CO2 Emissions Reduction By Using Low Viscosity Oils In Public Urban Bus Fleets
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255 - 266
V. Macián, B. Tormos, L. Ramírez, T. Pérez, J. Martínez
CO2 emissions and fuel consumption reduction in road transportation has become one of the most relevant concerns either for governments, OEMs and final users, especially fleet owners and managers, led mainly by global warming and rising fuel prices concerns. For vehicles driven by internal combustion engines (ICE) the fuel consumption rates are directly related to CO2 emissions, the latter being a consequence and an efficiency indicator. A wide variety of solutions have arisen to overcome this challenge ranging from hybridization to changes in the vehicle-design looking for more aerodynamic profiles, to solutions like eco-driving courses for drivers or the usage of alternative fuels such as biofuels. All of these solutions vary in technical complexity, implementation costs and terms. One proven cost-effective way to reduce the fuel consumption is the use of low viscosity oils (LVO) in order to reduce the engine inner friction, reducing by this way the amount of energy required to move the engine parts resulting this in a fuel consumption reduction. This paper presents a study where the effect of the use of LVO on urban transport buses on the CO2 fleet spot and fuel consumption, based on a comparative test where 39 buses worked for nearly a year separated in two groups each of them carrying either LVO or standard viscosity oils.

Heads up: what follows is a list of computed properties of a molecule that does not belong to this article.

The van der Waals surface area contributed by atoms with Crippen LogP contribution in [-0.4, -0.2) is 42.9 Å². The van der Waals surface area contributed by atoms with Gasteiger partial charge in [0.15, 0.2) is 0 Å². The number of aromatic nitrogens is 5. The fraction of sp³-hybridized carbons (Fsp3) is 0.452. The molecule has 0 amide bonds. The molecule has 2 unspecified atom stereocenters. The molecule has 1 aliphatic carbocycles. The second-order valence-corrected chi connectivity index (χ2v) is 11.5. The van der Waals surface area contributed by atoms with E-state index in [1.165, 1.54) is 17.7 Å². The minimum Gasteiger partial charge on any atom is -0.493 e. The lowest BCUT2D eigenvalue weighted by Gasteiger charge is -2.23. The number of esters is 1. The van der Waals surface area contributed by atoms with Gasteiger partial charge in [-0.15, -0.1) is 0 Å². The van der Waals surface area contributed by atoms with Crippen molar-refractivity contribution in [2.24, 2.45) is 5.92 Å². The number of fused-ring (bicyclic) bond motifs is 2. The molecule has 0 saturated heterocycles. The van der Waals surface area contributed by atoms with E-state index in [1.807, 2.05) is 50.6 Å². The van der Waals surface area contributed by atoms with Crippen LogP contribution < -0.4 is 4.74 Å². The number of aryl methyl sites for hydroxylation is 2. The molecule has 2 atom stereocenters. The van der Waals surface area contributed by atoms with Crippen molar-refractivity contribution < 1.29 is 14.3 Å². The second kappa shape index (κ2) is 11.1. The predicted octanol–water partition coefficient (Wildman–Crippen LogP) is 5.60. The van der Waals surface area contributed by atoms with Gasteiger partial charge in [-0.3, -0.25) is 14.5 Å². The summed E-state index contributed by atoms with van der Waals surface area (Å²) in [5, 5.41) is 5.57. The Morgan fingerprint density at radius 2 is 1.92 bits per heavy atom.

CO2 emissions reduction, fuel consumption, urban buses, fleet test